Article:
August 16, 2011
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Google are continually testing changes to create the best experience for its users. Whilst a lot of the changes are debated within the SEO community with regards to whether these changes are in fact beneficial or not, one of the largest changes to happen recently is the testing of mega sitelinks.
Commonly known as sitelinks, Google would show 4 to 6 important sitelinks either inline or underneath a search engine result listing that was deemed to have authority on the keyphrase used; more commonly than not this was in relation to brand searches.
Over the past week, Google has been seen testing “Mega Sitelinks” – the same premise but now including up to 12 listings and taking up much more space than before . Below you can see examples of our very own mega sitelinks.
From a brand perspective, mega sitelinks are a phenomenal change. Not only is it a dream ticket for online reputation management, but it acts as a massive advertising board for your brand. Not only are you ensuring that the user only sees your brand, but you are also showing important pages about your brand. Obviously pages that you do not wish to show can be removed in Google Webmaster Tools.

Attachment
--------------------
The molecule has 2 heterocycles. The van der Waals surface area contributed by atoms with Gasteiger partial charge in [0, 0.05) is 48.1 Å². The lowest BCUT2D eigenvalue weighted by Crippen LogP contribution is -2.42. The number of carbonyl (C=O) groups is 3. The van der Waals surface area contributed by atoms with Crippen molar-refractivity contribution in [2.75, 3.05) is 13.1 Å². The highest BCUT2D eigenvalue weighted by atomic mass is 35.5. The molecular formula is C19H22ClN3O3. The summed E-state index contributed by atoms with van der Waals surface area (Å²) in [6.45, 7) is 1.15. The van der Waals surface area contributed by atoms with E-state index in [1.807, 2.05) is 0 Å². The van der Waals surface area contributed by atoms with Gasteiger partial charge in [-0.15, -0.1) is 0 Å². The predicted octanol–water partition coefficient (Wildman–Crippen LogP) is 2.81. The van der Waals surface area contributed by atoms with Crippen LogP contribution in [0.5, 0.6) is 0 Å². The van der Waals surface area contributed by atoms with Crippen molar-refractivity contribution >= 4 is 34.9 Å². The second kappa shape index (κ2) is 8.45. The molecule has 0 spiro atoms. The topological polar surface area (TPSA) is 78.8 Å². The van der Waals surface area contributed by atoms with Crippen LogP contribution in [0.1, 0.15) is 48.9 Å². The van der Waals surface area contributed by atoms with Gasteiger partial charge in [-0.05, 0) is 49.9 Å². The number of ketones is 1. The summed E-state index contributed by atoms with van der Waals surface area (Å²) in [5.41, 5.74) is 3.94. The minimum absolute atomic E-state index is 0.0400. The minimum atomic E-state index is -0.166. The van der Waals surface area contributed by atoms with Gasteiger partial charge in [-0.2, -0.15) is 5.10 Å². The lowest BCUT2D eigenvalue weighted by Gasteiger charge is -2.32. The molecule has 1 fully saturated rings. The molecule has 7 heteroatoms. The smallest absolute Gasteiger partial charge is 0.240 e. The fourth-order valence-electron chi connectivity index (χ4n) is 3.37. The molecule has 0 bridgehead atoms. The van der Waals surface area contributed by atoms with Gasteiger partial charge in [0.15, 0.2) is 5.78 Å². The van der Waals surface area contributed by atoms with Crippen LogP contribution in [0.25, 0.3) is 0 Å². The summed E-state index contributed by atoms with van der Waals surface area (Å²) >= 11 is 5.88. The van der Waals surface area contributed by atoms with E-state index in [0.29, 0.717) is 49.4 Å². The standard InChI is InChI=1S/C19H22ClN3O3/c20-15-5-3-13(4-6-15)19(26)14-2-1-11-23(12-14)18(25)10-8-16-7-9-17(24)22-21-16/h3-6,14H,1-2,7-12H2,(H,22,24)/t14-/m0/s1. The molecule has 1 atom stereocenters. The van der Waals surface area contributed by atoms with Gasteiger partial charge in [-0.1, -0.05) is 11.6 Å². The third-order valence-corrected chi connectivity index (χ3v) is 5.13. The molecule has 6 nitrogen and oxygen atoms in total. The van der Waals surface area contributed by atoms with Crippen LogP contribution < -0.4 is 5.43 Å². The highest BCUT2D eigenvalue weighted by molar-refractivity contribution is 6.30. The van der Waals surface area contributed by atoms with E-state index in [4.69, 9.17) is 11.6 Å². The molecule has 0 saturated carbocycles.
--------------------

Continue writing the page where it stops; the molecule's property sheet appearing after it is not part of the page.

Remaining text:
One further addition that we have seen is the transition of mega sitelinks to blended search results (aka Universal search results).
Below is a screenshot of one of our clients, Hayes Garden World, with blended mega sitelinks search results of:
This is a fantastic UI change from the client’s perspective and is the ultimate search result for a brand result. They have full 100% coverage within the search result pages ensuring maximum exposure to a user.
We also noticed that we experienced blended mega sitelinks later in the day:
Whilst non-brand searches remain unaffected there are several instances of brands who have built businesses on exact match domain names. Again, a client of ours, Online Boilers, benefits hugely from these tests:
This is the question that most SEO companies and clients alike will want answered. After all, imagine if this was triggered for generic searches?
As with all Google tests, this could be gone within the next few days and be forgotten about, but I suspect that this will be here to stay and make the #1 spot in an organic search a much more commercially viable target for a search engine optimisation campaign.
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